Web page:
About the domaine:
This outstanding estate of Jean-Michel Gerin was created in 1983 after the purchase of a parcel of vines in Côte-Rôtie. Over the years the family has added parcels in some of the most illustrious vineyards of the region, starting with Les Grandes Places, then La Landonne, La Viallière, and finally Côte-Bodin. Some of these parcels needed replanting and therefore it took time for production to commence and the wines to be added to the Gerin stable. Overall, the estate extends over 17 hectares, of which 12 are in Côte-Rôtie itself, and is managed by Michael and Alexis Gerin, who last year decided to convert the entire domaine to organic viticulture - yet another step in the estate’s evolution.
I have been impressed by the Gerin wines on so many occasions, they always have a certain approachability and I never seem to have caught a bottle at a bad moment – they can be broached early on and their different characters still shine through. They are wines of roundness and texture – the extraction of tannins from the skins is carefully managed, meaning they aren’t the most assertive of styles. I personally enjoy young Syrah for its accessibility – I don’t need every bottle to need a prolonged snooze in a dark cellar for a couple of decades. Some used to criticise Gerin for their use of wood in the early years, but this has been stepped back, and some argue that they aren’t the most classical – well, fair enough, that is down to winemaking choices and is surely part of the enjoyment of stylistic variation among estates. What you will get with Gerin’s Côte-Rôtie is beautifully textured, hand crafted wines that speak of the virtues of Syrah in this part of the world as well as the varied terroir of this appellation. You will be able to enjoy or bottle or two early in their life and age the rest of the case further as desired, but by wish not necessity. In that way, I think that the ‘Seigneur du Champin’ is a very strong entry point for their range of Côte-Rôtie. This wine comprises fruit from 11 different parcels of vines across the tapestry of Côte-Rôtie vineyards; all of the vines are in excess of 30 years of age, so this is no simple young vine cuvée. The ‘Seigneur’ is a blend of 95% Syrah and 5% Viognier, reflecting the historical approach of co-fermenting the aromatic, low acidity Viognier with the more powerful Syrah. Initially, it is said that this was to alleviate the tannins of the thick-skinned Syrah, but today I feel this is less of its role; I believe growers persist as it gives more complex aromas and adds to the roundness of the wine.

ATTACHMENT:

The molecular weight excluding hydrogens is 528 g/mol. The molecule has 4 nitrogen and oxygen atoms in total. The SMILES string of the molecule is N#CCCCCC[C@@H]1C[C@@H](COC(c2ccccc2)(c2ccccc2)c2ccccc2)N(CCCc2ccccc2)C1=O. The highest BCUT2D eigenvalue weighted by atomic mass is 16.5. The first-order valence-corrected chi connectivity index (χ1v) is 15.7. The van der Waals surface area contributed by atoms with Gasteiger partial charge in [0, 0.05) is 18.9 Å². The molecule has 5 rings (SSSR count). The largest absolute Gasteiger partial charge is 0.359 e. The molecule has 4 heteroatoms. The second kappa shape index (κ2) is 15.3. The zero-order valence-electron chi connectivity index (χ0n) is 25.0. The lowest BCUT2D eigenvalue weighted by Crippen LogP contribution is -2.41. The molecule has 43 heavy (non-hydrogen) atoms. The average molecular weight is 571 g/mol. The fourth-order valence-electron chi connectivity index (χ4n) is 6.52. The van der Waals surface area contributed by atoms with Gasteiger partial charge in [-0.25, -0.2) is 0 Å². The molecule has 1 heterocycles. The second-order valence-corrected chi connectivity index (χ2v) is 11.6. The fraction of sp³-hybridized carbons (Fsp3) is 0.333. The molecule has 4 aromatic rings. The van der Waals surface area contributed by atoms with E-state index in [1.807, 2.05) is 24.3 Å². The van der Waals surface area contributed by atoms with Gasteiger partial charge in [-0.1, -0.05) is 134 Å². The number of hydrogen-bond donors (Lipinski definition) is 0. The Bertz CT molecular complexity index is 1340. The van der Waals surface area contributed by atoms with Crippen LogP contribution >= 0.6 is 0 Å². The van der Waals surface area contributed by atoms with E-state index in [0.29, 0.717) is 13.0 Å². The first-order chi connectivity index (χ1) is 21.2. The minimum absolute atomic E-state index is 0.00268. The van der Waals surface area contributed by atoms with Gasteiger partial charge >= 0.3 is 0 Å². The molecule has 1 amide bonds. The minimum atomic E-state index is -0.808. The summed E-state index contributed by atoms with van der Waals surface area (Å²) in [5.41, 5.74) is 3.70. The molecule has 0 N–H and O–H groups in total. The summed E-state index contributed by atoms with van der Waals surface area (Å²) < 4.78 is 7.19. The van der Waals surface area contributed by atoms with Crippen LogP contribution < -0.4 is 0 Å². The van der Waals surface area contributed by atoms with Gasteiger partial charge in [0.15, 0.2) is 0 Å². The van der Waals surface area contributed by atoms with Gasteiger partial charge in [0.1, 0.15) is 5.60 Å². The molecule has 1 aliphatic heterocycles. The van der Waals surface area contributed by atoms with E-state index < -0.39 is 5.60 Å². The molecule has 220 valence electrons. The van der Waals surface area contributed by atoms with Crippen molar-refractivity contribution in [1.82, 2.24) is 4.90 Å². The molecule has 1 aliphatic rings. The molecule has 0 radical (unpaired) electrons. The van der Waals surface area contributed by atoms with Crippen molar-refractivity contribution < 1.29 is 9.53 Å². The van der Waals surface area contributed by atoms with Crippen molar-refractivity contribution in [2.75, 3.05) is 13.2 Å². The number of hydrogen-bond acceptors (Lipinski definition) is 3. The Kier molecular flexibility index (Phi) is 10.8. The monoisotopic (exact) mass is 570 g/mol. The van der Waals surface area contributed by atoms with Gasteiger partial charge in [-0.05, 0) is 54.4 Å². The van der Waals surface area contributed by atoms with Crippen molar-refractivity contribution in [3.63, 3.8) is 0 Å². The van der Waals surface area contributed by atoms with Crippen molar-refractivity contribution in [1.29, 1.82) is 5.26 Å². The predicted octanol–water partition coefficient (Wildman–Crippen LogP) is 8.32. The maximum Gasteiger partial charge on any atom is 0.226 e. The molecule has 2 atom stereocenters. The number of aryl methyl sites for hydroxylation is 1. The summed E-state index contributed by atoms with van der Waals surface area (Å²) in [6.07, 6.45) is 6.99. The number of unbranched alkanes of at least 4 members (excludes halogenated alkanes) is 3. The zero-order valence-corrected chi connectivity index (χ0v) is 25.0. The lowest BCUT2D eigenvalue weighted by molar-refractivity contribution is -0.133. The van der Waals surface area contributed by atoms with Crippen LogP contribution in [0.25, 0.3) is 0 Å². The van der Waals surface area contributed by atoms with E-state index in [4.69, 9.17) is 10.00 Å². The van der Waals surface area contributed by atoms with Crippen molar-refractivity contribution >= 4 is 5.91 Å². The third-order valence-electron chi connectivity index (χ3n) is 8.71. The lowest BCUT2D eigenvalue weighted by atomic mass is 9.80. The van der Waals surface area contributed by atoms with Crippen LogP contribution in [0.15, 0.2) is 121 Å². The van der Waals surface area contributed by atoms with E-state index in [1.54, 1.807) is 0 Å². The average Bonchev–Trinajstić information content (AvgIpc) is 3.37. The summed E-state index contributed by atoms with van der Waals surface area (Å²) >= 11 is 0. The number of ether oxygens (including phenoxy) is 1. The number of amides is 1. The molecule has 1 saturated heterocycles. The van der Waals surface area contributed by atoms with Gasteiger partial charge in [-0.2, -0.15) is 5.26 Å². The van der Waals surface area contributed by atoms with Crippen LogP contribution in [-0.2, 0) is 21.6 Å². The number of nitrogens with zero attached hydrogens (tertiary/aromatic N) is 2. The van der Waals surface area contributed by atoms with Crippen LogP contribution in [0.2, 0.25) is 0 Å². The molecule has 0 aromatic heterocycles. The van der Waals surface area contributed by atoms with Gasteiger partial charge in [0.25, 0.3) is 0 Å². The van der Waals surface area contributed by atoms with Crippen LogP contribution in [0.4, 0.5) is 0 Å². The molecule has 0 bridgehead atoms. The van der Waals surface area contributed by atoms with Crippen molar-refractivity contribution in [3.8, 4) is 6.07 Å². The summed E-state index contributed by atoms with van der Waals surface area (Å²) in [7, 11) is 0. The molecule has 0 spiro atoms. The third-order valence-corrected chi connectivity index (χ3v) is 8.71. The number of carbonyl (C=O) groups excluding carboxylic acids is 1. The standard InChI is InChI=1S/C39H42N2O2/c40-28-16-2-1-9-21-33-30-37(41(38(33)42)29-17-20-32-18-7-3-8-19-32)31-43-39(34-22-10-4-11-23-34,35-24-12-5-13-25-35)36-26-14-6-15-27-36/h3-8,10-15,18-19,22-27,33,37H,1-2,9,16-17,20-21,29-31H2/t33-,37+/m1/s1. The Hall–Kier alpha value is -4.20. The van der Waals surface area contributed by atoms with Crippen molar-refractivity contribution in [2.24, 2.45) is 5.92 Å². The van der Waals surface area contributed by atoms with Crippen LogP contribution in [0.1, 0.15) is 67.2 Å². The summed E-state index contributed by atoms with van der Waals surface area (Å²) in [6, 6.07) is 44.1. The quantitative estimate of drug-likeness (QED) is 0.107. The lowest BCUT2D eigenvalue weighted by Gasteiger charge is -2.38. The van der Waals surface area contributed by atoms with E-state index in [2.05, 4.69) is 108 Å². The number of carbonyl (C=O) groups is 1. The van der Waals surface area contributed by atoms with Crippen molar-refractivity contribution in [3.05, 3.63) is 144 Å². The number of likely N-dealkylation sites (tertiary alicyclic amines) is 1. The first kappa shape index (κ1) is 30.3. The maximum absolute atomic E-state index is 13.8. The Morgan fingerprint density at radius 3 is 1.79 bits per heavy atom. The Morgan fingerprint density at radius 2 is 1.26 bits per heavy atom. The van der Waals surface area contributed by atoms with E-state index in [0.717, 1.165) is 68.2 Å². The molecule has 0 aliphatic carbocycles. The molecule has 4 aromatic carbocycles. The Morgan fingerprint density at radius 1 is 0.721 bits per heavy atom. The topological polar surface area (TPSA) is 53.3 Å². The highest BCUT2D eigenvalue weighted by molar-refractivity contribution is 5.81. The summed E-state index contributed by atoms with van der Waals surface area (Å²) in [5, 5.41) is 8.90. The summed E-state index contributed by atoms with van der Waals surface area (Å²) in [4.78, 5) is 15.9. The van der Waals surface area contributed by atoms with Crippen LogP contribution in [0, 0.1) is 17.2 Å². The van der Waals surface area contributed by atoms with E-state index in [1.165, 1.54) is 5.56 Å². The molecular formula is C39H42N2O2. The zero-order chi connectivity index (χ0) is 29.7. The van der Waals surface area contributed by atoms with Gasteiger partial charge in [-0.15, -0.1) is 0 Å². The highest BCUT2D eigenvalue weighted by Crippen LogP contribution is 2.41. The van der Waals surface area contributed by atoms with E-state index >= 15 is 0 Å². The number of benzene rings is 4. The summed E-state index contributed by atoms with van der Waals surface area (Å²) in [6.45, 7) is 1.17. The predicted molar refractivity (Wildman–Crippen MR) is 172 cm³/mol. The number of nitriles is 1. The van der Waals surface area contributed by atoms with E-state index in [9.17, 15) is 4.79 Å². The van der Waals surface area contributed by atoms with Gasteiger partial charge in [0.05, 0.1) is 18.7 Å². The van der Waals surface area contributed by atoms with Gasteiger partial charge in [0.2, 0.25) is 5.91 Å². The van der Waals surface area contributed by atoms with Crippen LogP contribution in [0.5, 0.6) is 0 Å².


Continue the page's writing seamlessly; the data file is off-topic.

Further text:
Please see below for my note on the Seigneur du Champin alongside notes from Josh Raynolds from vinous.com. Alas, I wasn’t able to taste all these wines, so I have added Josh’s detailed notes for La Viallière and Les Grandes Places, with my suggestion on cellarage potential as no drink dates were given. Please note that all stocks are limited, as even modern-day Côte-Rôtie is limited in scale, today covering not much more than 500 hectares.